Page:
You can also go into the basement area and watch a short film about the Sandburgs for free and visit in the small bookstore/gift shop. It contains mostly books about nature, the mountains, Sandburg's writings, and information about goats.

The goats are featured because One reason the Sandburgs moved to this property was to provide a better climate for Mrs. Sandburg's prize-winning goat herd. After you tour the house you can continue on behind the house and see some of the resident goats. They keep a small herd of dairy goats who are descendants of Mrs. Sandburg's herd. We love to go up in the spring when the baby goats arrive--usually in mid-April.

We visited last week while Megan and Drew were here and were able to see a two week old Toggenburg goat named Bella and two little Nubian goats (not yet named) who were only two days old! The little ones were wearing dog sweaters to keep warm.

picture of Bellagoat

Our favorite "little kid" enjoyed petting and playing with the other "kids".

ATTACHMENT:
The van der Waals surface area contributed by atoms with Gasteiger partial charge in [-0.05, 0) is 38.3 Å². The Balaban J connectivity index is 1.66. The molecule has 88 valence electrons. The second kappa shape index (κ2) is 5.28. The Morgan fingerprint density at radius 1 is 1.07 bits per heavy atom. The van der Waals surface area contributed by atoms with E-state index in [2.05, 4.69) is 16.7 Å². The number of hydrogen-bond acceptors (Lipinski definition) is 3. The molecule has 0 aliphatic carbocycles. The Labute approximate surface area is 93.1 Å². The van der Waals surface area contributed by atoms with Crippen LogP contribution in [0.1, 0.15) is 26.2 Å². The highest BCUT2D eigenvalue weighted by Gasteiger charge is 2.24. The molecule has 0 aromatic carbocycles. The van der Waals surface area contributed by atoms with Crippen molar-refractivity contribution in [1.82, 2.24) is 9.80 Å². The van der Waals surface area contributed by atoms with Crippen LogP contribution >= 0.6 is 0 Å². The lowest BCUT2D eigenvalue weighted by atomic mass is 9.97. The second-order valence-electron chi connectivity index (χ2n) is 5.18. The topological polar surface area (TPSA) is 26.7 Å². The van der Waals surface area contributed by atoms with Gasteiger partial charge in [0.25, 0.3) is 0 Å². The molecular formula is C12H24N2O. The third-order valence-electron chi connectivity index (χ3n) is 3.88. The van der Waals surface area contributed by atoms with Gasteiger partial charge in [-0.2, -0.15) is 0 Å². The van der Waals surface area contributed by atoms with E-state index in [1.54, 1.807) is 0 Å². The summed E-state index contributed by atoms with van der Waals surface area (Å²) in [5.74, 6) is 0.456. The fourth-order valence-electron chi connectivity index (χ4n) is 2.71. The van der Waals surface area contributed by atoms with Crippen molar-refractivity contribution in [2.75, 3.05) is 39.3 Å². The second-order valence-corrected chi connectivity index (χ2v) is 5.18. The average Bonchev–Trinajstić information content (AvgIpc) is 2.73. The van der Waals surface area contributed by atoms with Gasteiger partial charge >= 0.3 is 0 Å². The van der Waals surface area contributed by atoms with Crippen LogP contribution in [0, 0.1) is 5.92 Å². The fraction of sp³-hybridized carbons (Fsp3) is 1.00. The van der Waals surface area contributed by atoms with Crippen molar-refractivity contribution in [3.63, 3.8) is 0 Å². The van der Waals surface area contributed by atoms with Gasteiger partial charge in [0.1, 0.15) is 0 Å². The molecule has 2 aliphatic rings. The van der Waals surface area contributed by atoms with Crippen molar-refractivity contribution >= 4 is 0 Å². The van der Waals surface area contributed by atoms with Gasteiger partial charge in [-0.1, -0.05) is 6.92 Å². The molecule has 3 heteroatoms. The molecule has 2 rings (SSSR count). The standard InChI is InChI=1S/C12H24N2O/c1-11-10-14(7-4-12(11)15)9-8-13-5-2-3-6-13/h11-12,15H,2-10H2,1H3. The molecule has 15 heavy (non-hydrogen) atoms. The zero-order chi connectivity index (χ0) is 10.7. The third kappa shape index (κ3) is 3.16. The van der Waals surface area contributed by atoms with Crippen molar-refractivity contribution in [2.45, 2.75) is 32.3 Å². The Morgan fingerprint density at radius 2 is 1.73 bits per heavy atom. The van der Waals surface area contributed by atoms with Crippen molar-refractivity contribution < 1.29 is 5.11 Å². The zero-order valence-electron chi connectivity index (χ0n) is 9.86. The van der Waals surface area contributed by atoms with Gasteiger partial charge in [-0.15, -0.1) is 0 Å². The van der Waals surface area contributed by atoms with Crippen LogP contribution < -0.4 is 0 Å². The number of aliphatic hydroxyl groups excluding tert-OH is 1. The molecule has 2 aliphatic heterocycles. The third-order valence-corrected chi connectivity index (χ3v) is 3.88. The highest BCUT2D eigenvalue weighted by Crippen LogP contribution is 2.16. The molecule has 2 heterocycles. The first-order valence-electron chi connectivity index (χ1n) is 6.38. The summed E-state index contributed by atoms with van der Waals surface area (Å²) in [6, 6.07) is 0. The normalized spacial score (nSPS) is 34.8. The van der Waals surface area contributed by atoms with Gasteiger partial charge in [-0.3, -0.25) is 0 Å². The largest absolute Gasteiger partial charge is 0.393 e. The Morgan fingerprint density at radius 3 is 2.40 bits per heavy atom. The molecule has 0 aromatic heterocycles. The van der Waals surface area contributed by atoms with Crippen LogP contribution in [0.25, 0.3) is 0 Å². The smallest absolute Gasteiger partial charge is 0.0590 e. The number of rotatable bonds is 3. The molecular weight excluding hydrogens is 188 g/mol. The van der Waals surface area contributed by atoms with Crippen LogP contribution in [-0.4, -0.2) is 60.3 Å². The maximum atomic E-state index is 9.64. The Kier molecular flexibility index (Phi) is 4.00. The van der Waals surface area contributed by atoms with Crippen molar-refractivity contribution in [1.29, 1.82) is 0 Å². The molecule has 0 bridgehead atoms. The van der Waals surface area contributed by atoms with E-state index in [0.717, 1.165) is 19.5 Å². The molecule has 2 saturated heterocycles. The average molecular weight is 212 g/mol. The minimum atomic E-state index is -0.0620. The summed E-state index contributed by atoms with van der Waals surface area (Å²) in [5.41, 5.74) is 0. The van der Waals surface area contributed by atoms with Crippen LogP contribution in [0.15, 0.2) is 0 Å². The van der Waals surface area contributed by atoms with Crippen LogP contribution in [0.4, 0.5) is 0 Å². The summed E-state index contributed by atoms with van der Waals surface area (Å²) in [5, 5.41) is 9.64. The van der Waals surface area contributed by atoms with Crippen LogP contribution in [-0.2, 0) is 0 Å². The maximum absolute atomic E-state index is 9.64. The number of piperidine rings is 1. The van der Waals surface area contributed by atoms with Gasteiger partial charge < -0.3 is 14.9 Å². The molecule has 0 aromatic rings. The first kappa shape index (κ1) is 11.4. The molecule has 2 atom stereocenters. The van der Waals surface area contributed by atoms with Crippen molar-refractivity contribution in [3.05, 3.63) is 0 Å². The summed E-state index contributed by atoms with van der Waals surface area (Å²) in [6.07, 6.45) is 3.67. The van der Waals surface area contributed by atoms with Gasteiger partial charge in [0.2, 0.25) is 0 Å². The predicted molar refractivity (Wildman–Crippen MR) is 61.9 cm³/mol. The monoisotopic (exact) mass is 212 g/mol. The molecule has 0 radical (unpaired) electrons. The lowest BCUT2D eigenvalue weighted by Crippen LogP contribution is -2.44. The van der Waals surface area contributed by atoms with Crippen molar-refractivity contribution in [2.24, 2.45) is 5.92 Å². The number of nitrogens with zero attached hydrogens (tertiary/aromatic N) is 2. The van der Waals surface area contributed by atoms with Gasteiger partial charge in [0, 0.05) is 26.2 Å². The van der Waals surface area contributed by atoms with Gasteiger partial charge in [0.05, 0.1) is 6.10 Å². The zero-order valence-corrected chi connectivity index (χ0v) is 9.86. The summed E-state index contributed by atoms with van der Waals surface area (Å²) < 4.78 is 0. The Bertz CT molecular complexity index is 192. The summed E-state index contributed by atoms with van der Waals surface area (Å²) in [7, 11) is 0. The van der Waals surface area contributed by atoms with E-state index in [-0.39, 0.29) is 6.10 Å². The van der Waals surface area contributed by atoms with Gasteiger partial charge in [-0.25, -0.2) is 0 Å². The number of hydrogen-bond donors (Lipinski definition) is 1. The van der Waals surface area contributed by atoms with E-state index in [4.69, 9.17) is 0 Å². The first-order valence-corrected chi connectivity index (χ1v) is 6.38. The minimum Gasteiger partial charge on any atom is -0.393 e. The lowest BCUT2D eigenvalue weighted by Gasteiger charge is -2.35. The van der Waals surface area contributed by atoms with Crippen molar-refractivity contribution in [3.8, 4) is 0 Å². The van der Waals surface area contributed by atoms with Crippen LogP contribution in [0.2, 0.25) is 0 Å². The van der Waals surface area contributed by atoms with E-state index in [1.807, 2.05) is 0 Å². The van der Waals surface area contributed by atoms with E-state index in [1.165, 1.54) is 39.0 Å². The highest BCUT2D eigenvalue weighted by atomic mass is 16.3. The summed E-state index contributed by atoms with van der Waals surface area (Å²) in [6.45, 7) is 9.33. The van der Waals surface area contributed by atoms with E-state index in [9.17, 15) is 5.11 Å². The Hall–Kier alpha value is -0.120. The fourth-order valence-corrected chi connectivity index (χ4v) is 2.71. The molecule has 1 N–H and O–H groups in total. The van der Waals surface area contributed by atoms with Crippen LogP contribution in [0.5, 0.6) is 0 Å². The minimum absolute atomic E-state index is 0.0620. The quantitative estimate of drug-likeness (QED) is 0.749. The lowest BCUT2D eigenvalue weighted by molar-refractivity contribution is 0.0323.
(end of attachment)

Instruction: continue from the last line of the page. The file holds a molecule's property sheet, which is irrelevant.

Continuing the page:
picture of Drewbabygoats

It doesn't cost anything to park or visit the property, including the goat barn. The only cost is to take the house tour. There are also bathroom facilities, a small picnic area, and a nice hiking trail up to the top of Glassy Mountain. If you have never visited or if it has been a while, I really hope you will consider a trip soon.


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Black Bean Mexican Pizza

While Megan was here last week I asked her if there was anything she wanted me to cook for her and she mentioned Black Bean Pizza. It was a recipe I had not yet posted, so I thought I would add it now. It had been a while since I had made it and we all enjoyed eating it. It's sort of like refried beans on a pizza crust.

picture of Blackbeanmexicanpizza

Black Bean Mexican Pizza

1 pizza crust, baked 7-10 mins. (here's a basic recipe)
1 15 oz. can black beans, drained and rinsed (could also use pinto beans)
3-5 Tbsps. salsa
2 Tbsps. chopped fresh parsley or cilantro
1 tsp. cumin
dash of ground ginger
1/2 tsp. salt
1 clove garlic, minced
2 cups grated Mexican blend cheese (or any yellow cheese)
2 oz. sliced ripe olives
1/2 cup diced green peppers
additional salsa and sour cream, and chopped tomatoes for garnish

In food processor combine beans, salsa, parsley, garlic, and spices and process until smooth. Spread this over the crust. Top with cheese, olives, and green peppers. Bake at 425 degrees for about 12 minutes or until golden brown. Serve with additional salsa, sour cream and chopped tomatoes. Serves about 4 as a main dish.

I hope you will try this for a new twist on pizza.


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Ode to an olive